“Do not go gentle into that good night.”
This line, originally the title of a poem by Dylan Thomas, is the mantra of director Christopher Nolan’s latest film Interstellar. The sci-fi opera is set in the not-so-distant future, amid an environmentally damaged planet Earth. The planet is ravaged similarly to the Dust Bowl of the mid-20th century, and the population reverts back to a form of agrarian society. Life is now just survival, and the next generation of Earth’s inhabitants is expected to suffer from the apocalyptic dust.
Before the dust settles, Cooper (played by Matthew McConaughey), a retired NASA pilot turned farmer, spends his days with his precocious 10-year-old daughter Murph, trying to figure out the recent gravitational phenomena occurring in her bedroom. This leads the pair to uncover the final remnants of NASA, a team led by Professor Brand (Michael Caine) with the mission of continuing the human race through finding a planet that’s safe for inhabitation. This mission comes in two plans: A) relocate Earth’s population, or if that fails, and B) leave Earth behind to spread life elsewhere. “We’re not meant to save the world,” Brand states. “We’re meant to leave it.”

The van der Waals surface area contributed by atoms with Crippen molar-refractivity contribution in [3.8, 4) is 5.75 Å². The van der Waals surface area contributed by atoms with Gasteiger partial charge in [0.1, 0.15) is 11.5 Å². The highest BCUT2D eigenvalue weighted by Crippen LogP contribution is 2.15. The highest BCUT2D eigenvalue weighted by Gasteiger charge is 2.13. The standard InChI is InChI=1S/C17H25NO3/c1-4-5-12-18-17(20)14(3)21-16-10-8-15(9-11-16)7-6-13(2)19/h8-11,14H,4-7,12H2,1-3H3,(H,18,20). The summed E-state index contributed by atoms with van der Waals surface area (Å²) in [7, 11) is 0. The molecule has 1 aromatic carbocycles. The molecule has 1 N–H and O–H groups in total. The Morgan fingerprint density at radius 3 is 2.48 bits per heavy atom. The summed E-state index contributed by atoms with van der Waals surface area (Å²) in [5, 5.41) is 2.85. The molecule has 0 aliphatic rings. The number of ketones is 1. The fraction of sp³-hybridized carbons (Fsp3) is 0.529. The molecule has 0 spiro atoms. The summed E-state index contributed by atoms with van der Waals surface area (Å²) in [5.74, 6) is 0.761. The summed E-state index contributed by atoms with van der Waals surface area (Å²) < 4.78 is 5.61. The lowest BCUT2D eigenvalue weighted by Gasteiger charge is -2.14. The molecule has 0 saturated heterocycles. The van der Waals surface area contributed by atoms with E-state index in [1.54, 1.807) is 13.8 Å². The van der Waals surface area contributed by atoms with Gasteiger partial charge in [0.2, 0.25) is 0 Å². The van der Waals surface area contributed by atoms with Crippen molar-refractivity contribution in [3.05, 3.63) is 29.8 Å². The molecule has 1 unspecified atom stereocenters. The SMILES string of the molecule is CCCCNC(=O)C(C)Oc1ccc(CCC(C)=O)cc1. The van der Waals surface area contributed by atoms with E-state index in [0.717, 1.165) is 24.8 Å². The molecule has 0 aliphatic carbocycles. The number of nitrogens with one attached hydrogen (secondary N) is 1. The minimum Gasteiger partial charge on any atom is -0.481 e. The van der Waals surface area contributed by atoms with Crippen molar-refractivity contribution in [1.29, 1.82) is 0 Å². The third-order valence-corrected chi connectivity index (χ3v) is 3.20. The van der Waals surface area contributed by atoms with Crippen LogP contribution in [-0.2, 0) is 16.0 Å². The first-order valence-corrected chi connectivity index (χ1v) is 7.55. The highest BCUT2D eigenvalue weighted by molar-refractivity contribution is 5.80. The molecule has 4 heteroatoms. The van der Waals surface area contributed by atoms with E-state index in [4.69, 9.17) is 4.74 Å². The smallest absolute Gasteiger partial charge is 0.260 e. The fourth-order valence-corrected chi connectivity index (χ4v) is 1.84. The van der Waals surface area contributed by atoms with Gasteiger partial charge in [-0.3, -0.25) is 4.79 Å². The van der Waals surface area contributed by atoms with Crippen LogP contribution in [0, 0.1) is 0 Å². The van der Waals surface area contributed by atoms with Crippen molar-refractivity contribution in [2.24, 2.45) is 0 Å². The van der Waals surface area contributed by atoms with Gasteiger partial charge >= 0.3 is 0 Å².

Time is relative for these characters. Aging becomes as insignificant as the awe-inducing forces of nature that push the characters to limits beyond the physical realm. Every scene is meticulously crafted and often breathtaking. Interstellar plunges into dimensions unknown, exploring through space the human experience.